DJ’s, Drag And Downright Funky Grooves – The Hottest Talent from The Middle East Making Their Way To The UK
Reform The Funk has been keeping an eye on the whirlwind of talent coming out of the Middle East. With The Shubbak Festival (of contemporary Arab culture) currently underway in London, we thought it was perfect timing to pay attention to some of the vibrant artists working their way across the globe. Here are some of our favourite acts heading this direction.
Leading the way is Palestinian DJ and Producer SAMA’ (previously named Skywalker) who punches out powerfully rhythmic techno beats. Recognised as the first techno DJ inside of the West Bank, SAMA’ has moved throughout Europe and the MENA regions, delivering her repertoire of sounds. Having been described as dry yet musical, dark and addictive, she’s one to watch and listen out for on the electronic music scene. Continually pushing the boundaries of techno and encouraging listeners to indulge in the soundscape that she creates.
Stepping into the world of performing arts, one particular act is drawing our attention - multi-disciplinary performance artist Mo Khansa. Growing up in Lebanon and currently based in Beirut, Mo Khansa melds together a phenomenal mixture of styles to explore ideas of identity, gender and emotional vulnerability. Using contemporary belly dancing, drag, aerial work and middle-eastern avant pop electronica, Mo Khansa’s performance is recognised for its intense, vibrant and physically diverse production.
Cosmic Analogue Ensemble
Turning our attention towards the music lovers of Northern African beats and buzzy melodies, we have Cosmic Analogue Ensemble. Cosmic Analogue Ensemble is the brainchild of producer and multi-instrumentalist Charif Megarbane, a musical powerhouse who has released no less than 80 albums over the last 10 years. His Lebanese heritage and decade long stay in Kenya can be heard infusing the funky, energising sound of Cosmic Analogue Ensemble. A combination of symphonic soul, grainy North African funk, free jazz and Saharan blues makes Charif’s music as hypnotising as it is exhilarating to listen to.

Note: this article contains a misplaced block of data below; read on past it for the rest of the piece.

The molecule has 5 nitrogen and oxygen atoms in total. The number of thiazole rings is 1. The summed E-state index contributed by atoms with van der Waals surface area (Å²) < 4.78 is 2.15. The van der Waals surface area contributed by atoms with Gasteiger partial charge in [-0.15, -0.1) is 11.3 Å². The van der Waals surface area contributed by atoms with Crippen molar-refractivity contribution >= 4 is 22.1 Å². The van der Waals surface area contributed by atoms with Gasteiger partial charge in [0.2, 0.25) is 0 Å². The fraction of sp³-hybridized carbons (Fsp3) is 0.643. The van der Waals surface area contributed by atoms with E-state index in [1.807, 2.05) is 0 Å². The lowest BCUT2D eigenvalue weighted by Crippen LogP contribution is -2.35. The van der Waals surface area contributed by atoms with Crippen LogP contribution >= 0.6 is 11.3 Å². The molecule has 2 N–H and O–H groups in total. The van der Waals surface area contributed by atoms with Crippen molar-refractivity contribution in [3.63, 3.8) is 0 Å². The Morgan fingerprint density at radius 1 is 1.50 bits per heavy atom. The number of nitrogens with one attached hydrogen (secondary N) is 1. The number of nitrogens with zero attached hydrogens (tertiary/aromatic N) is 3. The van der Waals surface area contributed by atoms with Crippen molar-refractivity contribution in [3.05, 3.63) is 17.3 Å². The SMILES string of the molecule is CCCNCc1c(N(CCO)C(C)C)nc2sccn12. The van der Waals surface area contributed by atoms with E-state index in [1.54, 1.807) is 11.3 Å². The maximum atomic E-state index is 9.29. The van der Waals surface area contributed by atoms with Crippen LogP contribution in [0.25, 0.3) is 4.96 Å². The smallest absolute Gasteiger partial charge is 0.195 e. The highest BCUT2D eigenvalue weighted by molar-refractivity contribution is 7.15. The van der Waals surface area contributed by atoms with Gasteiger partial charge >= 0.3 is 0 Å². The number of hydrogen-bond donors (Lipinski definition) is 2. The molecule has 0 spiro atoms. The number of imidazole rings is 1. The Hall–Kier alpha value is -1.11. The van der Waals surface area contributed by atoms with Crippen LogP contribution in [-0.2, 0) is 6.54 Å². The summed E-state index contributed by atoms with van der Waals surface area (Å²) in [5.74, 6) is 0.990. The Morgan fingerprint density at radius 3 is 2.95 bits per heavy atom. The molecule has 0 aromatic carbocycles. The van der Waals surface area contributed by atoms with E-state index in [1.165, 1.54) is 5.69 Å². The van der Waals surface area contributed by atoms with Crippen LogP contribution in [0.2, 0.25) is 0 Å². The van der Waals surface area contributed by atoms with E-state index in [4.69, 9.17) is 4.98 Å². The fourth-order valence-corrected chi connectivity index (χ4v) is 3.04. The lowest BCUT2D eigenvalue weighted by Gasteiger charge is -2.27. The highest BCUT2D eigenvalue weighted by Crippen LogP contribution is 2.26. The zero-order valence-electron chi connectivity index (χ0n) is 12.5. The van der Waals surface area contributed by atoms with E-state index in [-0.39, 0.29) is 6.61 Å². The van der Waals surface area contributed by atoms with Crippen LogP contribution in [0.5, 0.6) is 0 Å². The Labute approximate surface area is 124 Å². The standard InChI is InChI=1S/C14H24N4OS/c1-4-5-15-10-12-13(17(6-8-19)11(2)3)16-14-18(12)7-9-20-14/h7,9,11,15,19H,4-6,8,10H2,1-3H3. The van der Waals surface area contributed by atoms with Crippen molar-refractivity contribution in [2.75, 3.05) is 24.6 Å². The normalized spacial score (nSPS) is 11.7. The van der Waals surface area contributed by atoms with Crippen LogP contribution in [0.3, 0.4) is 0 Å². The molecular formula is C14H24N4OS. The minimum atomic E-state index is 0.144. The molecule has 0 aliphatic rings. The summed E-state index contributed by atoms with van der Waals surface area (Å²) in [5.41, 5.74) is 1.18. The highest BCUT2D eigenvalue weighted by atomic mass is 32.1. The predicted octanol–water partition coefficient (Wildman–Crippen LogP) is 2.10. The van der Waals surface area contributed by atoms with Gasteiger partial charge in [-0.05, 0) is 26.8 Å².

DJ Ernesto Chahoud
DJ Ernesto Chahoud is considered legendary amongst his peers. Having been labelled ‘Lebanon’s guerrilla vinyl guru’ after working his way around the globe, hunting for gems in flee markets and expanding his record collection to be one of largest in the Middle East, Ernesto Chahoud seeps out a love for deep funk and soul. His monthly show on NTS Radio, Beirut Daze, reflects his taste in music, guaranteeing sessions filled with northern soul and African funk tracks. A DJ with a personality and love of music that will tingle your senses.
From the Middle Eastern underground and electronic scene, we have Shkoon, three individual musicians who have coined the phrase ‘Oriental Slow-House', a combination of traditional folk songs, Arabic scales and classical harmonic structures all lying on top of seamless beats. With a raw, driving pulse, this trio create a one-off atmosphere pushing and pulling your emotions through their ambient creation of sounds. The mixture of these three voices continually improvise during their live sets to create a harmonic vibe like no other.
Another one to watch from the Underground Scene is producer and percussionist, Nuri, who is as mysterious in presence as he is in his sound. Coming from Tunisia and never showing his face, Nuri’s heritage plays a large part in the melodies and rhythms he creates. Recognised as one of the most promising musicians of African futurism, his music mixes deep bass, organic percussion and poly rhythmic grooves with tribal melodies. An upbeat fusion which is hard to resist.
Our final focus goes to eleven-piece ensemble Kabareh Cheikhats, a team of actors and musicians from Casablanca, led by theatre director Ghassan El Hakim. Drawing on Moroccan material heritage in their use of costumes, make-up, musical instruments and traditional texts, songs and rhythms, Kabareh Cheikhats are inventing a new narrative for drag and gender ambiguity. Guaranteed to make you feel like you are stepping into a party, the performance collective provoke a frenzied anarchy by being outrageously fun, whilst making space for a political edge.
All of these artists can be found performing during The Shubbak festival. You can catch the program here - https://www.shubbak.co.uk/